Frankenstein ranks among the most enduring horror tales ever imagined. The groaning Monster, bolts erupting from his neck and stitches fastening his square brow, is famous worldwide. But the creature born in Mary Shelley's mind nearly two hundred years ago was far more complex: murderous and raging, but also articulate, lonely, and gravely misunderstood by the world into which he was thrust.
The story of Victor Frankenstein emerges in a series of letters penned by Walton, an English explorer icebound in the Arctic. While studying natural philosophy in Geneva, Frankenstein discovers how to give life to inanimate matter, and from dead flesh constructs a living being. His Monster possesses superhuman speed and strength, and learns of human emotion by studying Goethe, Plutarch, and Milton's Paradise Lost. But as the creature's mind and thoughts develop, his loneliness and misery build, and he acts out in deadly violence. When the scientist refuses to create a companion for him, the Monster lets loose his full wrath. Berserk, he murders Frankenstein's wife, then flees to the North Pole. Frankenstein follows, desperate to destroy his rampaging creation. Once there he meets Walton and confesses the horror that is drawing him deep into the Arctic wasteland.
Jeffery Deaver pours a suspense master's insight into his introduction, exploring the author's drive to thrill and terrify, and digging at the actual birthplace of Frankenstein's monster: Mary Shelley's mind. The author of sixteen novels, Deaver has appeared on bestseller lists around the world. His novel The Bone Collector was produced as a feature film by Universal Pictures starring Denzel Washington and Angelina Jolie, and his most recent novel, The Blue Nowhere, is being produced by Warner Brothers.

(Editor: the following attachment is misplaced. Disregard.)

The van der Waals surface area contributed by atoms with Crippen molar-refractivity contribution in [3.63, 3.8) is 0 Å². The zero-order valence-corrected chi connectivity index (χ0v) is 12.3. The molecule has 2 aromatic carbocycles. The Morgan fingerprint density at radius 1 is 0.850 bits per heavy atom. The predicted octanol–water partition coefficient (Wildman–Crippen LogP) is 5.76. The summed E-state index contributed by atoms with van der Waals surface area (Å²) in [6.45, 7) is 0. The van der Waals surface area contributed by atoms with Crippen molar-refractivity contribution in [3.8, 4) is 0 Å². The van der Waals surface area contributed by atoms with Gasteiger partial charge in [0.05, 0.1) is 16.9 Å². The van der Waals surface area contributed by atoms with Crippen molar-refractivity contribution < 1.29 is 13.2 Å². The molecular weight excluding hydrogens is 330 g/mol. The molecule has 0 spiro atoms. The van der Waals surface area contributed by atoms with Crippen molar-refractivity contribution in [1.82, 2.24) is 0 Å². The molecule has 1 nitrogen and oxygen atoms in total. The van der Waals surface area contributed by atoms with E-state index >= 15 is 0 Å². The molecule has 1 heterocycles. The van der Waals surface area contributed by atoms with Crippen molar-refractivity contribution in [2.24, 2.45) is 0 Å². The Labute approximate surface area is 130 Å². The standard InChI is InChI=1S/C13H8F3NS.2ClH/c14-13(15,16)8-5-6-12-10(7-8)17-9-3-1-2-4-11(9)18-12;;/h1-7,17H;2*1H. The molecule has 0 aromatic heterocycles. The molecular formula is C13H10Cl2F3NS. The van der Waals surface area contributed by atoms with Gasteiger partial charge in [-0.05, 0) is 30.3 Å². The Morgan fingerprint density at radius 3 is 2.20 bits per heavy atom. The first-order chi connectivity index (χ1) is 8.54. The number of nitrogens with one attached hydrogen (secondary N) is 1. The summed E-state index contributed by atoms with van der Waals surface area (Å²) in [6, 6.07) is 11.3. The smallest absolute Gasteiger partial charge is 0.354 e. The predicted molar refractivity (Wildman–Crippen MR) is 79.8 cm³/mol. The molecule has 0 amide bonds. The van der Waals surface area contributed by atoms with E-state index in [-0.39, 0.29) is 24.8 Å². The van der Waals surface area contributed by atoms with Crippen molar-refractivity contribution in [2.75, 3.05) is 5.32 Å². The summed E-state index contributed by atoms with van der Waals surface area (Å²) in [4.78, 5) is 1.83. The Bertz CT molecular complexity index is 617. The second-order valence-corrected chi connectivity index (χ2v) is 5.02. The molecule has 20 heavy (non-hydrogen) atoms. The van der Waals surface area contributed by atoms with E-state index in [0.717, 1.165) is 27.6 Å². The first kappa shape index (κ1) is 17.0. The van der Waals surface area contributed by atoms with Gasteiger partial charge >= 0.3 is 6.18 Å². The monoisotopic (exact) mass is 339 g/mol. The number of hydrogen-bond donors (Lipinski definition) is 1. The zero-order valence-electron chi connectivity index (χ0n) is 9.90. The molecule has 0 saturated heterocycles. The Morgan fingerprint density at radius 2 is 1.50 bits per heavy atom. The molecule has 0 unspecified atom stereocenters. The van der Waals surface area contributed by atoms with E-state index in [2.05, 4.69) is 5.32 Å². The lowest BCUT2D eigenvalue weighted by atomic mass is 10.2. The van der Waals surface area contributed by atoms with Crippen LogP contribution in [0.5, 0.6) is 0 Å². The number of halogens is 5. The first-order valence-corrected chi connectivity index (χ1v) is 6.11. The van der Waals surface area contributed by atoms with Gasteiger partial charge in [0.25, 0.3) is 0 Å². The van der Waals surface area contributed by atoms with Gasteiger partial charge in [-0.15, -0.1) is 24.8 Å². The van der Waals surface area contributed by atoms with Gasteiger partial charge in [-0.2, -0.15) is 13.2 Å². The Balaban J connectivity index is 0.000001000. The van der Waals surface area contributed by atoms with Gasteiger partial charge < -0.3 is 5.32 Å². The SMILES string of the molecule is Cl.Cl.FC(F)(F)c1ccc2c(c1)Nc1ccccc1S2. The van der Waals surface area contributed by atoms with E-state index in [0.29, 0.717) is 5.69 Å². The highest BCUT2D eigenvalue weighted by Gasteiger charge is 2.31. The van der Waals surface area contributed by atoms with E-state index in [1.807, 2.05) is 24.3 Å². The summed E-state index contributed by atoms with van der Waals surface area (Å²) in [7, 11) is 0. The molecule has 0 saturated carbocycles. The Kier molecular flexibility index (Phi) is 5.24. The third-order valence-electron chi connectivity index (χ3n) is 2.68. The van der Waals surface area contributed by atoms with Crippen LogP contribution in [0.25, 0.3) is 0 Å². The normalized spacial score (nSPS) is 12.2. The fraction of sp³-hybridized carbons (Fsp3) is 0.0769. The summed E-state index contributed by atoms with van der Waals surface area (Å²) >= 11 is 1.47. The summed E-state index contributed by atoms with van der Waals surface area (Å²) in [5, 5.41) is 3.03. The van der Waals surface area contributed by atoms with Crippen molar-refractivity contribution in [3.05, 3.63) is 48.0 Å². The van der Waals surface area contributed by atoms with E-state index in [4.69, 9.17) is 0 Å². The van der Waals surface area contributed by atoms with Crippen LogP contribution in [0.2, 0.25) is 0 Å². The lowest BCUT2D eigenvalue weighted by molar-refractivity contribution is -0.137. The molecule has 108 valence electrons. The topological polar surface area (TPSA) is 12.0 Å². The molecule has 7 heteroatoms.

Frankenstein, loved by many decades of readers and praised by such eminent literary critics as Harold Bloom, seems hardly to need a recommendation. If you haven't read it recently, though, you may not remember the sweeping force of the prose, the grotesque, surreal imagery, and the multilayered doppelgänger themes of Mary Shelley's masterpiece. As fantasy writer Jane Yolen writes of this (the reviewer's favorite) edition, "The strong black and whites of the main text [illustrations] are dark and brooding, with unremitting shadows and stark contrasts. But the central conversation with the monster--who owes nothing to the overused movie image … but is rather the novel's charnel-house composite--is where [Barry] Moser's illustrations show their greatest power ... The viewer can all but smell the powerful stench of the monster's breath as its words spill out across the page. Strong book-making for one of the world's strongest and most remarkable books." Includes an illuminating afterword by Joyce Carol Oates.